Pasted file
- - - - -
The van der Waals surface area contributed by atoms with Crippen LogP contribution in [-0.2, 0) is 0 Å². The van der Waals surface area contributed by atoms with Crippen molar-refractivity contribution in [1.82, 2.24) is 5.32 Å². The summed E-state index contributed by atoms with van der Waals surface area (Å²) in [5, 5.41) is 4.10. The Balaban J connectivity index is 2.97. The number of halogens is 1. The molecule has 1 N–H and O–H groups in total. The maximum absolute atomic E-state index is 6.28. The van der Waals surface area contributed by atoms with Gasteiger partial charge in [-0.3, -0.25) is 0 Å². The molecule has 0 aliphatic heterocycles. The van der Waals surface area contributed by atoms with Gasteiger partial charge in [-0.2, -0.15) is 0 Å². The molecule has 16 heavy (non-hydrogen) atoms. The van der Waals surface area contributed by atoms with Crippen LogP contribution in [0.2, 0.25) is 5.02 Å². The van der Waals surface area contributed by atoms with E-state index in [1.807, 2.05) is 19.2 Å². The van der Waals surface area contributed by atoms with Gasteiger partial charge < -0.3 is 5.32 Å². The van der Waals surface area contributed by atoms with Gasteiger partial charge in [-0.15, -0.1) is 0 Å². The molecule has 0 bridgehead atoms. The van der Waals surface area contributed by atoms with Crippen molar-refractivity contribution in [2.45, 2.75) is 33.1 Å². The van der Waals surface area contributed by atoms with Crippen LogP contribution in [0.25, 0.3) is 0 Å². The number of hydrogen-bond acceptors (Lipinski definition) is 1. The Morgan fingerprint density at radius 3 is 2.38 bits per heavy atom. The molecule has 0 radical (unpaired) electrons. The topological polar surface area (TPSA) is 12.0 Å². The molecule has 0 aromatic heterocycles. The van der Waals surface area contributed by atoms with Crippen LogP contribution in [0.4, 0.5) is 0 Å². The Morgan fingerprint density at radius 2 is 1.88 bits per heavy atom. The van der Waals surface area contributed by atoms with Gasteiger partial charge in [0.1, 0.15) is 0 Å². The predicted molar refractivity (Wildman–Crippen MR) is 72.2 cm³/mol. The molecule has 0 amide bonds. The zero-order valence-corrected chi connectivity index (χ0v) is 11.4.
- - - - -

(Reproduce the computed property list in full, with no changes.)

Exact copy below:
The van der Waals surface area contributed by atoms with Crippen LogP contribution in [-0.2, 0) is 0 Å². The van der Waals surface area contributed by atoms with Crippen molar-refractivity contribution in [1.82, 2.24) is 5.32 Å². The summed E-state index contributed by atoms with van der Waals surface area (Å²) in [5, 5.41) is 4.10. The Balaban J connectivity index is 2.97. The number of halogens is 1. The molecule has 1 N–H and O–H groups in total. The maximum absolute atomic E-state index is 6.28. The van der Waals surface area contributed by atoms with Gasteiger partial charge in [-0.3, -0.25) is 0 Å². The molecule has 0 aliphatic heterocycles. The van der Waals surface area contributed by atoms with Gasteiger partial charge in [-0.2, -0.15) is 0 Å². The molecule has 16 heavy (non-hydrogen) atoms. The van der Waals surface area contributed by atoms with Crippen LogP contribution in [0.2, 0.25) is 5.02 Å². The van der Waals surface area contributed by atoms with E-state index in [1.807, 2.05) is 19.2 Å². The van der Waals surface area contributed by atoms with Gasteiger partial charge < -0.3 is 5.32 Å². The van der Waals surface area contributed by atoms with Gasteiger partial charge in [-0.15, -0.1) is 0 Å². The molecule has 0 bridgehead atoms. The van der Waals surface area contributed by atoms with Crippen molar-refractivity contribution in [2.45, 2.75) is 33.1 Å². The van der Waals surface area contributed by atoms with Crippen LogP contribution in [0.25, 0.3) is 0 Å². The number of hydrogen-bond acceptors (Lipinski definition) is 1. The Morgan fingerprint density at radius 3 is 2.38 bits per heavy atom. The molecule has 0 radical (unpaired) electrons. The topological polar surface area (TPSA) is 12.0 Å². The molecule has 0 aromatic heterocycles. The van der Waals surface area contributed by atoms with Crippen LogP contribution in [0.4, 0.5) is 0 Å². The Morgan fingerprint density at radius 2 is 1.88 bits per heavy atom. The van der Waals surface area contributed by atoms with Gasteiger partial charge in [0.1, 0.15) is 0 Å². The predicted molar refractivity (Wildman–Crippen MR) is 72.2 cm³/mol. The molecule has 0 amide bonds. The zero-order valence-corrected chi connectivity index (χ0v) is 11.4.